University of Plymouth

The ocean has life-giving power. Is systems thinking the key to protecting it?

The ocean has life-giving power. Is systems thinking the key to protecting it?
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For two-thirds of the Earth’s history, two-thirds of its surface has been ocean.

However, it is only in recent years that we have come to appreciate the scale of its life-giving power. A resource of clean energy; a producer of much of our oxygen; a regulator of climate; home for millions of different interrelated types of life from viruses and bacteria to the mighty whales; an incredible food resource.

We also appreciate how the scale of human enterprise is threatening our ocean and with it all life. Now more than ever, it is crucial we learn how to value, protect, manage and use sustainably the natural capital that our ocean produces.

The care of our ocean cannot though be considered in isolation. The issue is global and so the solution must be global, bringing together industry, science, regulators and local communities to tackle the challenges we face on both local and international scales.

The United Nations Climate Change Conference (COP26) in Glasgow presents a unique opportunity to make a tangible difference, to show not just in words but in actions a commitment to the health of our ocean, the health of our planet, the state of our common home.

In order to combat climate change, we need to reduce greenhouse gas emissions into the atmosphere. That means reducing our reliance on fossil fuels, which has built up over many centuries, and achieving the transition to clean energy.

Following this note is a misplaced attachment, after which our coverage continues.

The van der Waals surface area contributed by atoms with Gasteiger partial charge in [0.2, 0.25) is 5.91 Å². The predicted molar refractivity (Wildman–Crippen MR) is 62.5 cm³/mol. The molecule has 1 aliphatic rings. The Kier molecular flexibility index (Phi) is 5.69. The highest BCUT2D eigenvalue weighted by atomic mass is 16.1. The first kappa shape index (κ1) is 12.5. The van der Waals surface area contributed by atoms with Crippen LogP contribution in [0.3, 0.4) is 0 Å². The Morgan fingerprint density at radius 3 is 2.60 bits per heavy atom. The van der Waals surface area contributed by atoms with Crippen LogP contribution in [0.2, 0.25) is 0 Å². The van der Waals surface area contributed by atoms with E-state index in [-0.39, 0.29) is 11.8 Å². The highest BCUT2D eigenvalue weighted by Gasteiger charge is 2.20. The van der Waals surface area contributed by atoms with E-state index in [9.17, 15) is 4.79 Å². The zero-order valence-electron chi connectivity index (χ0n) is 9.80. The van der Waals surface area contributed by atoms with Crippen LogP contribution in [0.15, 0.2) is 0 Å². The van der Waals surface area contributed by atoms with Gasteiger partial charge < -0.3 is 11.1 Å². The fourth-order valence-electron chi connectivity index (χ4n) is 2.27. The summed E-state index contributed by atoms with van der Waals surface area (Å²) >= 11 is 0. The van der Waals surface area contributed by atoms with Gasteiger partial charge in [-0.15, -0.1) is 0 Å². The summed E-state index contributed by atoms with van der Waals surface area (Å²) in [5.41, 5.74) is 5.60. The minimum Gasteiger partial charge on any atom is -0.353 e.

Over the past 30 years, wind energy has gone from being alternative energy to mainstream. The UK government’s ten-point plan for a Green Industrial Revolution — designed to help us meet net zero greenhouse gas targets by 2050 — recognises the key role of offshore wind, which is seen as forming the backbone of the UK’s future energy mix.

However, offshore wind cannot be the whole answer. A diverse renewable energy mix combining each of wind, solar, wave and tidal, is needed to ensure balance and resilience.

As an engineer and an ecologist, we come from different scientific disciplines. In the recent past, some might have, wrongly, put those disciplines in opposition to one another in terms of how we use our ocean. But any tension that did exist between the need to accelerate development and to protect the marine environment needs to dissipate fast.

The scale of offshore renewable energy needed to keep global warming to 1.5°C or below means that project development has to be accelerated. And so it is imperative that designs take into account the needs of ecosystem and ocean health and are informed by transdisciplinary research.

Before the Covid-19 pandemic, there was in some quarters the sense that such a whole-system approach to transformative change was not possible. But now, just over a year later, in our reaction to that pandemic we have seen what we thought was not possible, transformative change in the face of acute and seemingly overwhelming crisis. The question now is not ‘can we do it?’ but ‘have we the will to do it?’

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Deborah Greaves OBE is Professor of Ocean Engineering and is one of the country’s foremost experts in offshore renewable energy.
John Spicer is Professor of Marine Zoology and a world-renowned expert on the effects of climate change in the ocean.